Repairs were a part of the original concept, and rentals and second-hand were added in 2012. But the development of new business models is an ever ongoing process, and new service solutions are underway:

”One exciting research project we are working on now is a subscription service, where the collective of customers get access to a large Houdini wardrobe instead of everyone owning just a few garments of their own. In the long run, our hope is that this segment of our operations will change our view on consumption, moving the focus from ownership to access to function”, Mia Grankvist says. She believes that a sharing economy would bring enormous sustainability advantages:

”In everything from resource management to control over material flows, which is a key to create the circular flows we are striving for.”

The subscription service is already in pilot testing, and Houdini hopes to launch it within a few years. During the next year, the Re services will also be digitalized, making them more available. There has been a lot of interest in the services, and the company expects them to have strong growth.

Innovative, sustainable lines of products

The Houdini store at Magasinsgatan 22 in Gothenburg was built to be one of the most sustainable in the world. Second-hand sales, rental, repairs and recycling are integral concepts in the increasingly circular business model. More than 70 percent of the Houdini product range is circular today. Photo: Houdini Sportswear.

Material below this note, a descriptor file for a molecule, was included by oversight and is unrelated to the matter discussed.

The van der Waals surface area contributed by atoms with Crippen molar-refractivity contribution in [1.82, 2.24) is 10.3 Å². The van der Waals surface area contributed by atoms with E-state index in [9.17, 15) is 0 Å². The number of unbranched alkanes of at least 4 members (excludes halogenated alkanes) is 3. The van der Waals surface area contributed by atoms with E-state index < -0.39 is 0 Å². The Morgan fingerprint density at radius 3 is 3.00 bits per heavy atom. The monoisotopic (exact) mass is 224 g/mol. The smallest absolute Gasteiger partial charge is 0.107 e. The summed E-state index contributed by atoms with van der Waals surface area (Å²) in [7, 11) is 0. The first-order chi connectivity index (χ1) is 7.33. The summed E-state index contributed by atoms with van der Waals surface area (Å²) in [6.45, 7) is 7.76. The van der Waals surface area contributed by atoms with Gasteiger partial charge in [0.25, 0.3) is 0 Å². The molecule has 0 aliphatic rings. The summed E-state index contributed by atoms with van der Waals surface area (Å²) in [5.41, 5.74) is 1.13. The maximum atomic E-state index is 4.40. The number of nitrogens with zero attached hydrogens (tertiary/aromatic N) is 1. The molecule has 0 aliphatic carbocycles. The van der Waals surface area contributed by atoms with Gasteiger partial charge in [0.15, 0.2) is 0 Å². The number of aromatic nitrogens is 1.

Developent for sustainability is not just a matter of circular business models. Another important part is design and product development, and Houdini relies on innovation to remove known obstacles with the materials, technologies and processes that are used in the industry. The compostable clothes in the Houdini Menu is one example:

”With Houdini Menu we wanted to prove that 100 percent degradable garments is a real possibility. Most of the wool garments on the market today are mixed with synthetic fibres or treated with chemicals that don’t belong in nature, and thus cannot be recycled or composted”, Mia Grankvist says.

The last three years have also seen innovations such as pattern design based on the body’s movements in the Made to Move collection, and the removal of all bioaccumulative fluorocarbons (the outdoor industry’s long-time go-to solution for water- and dirt repellancy).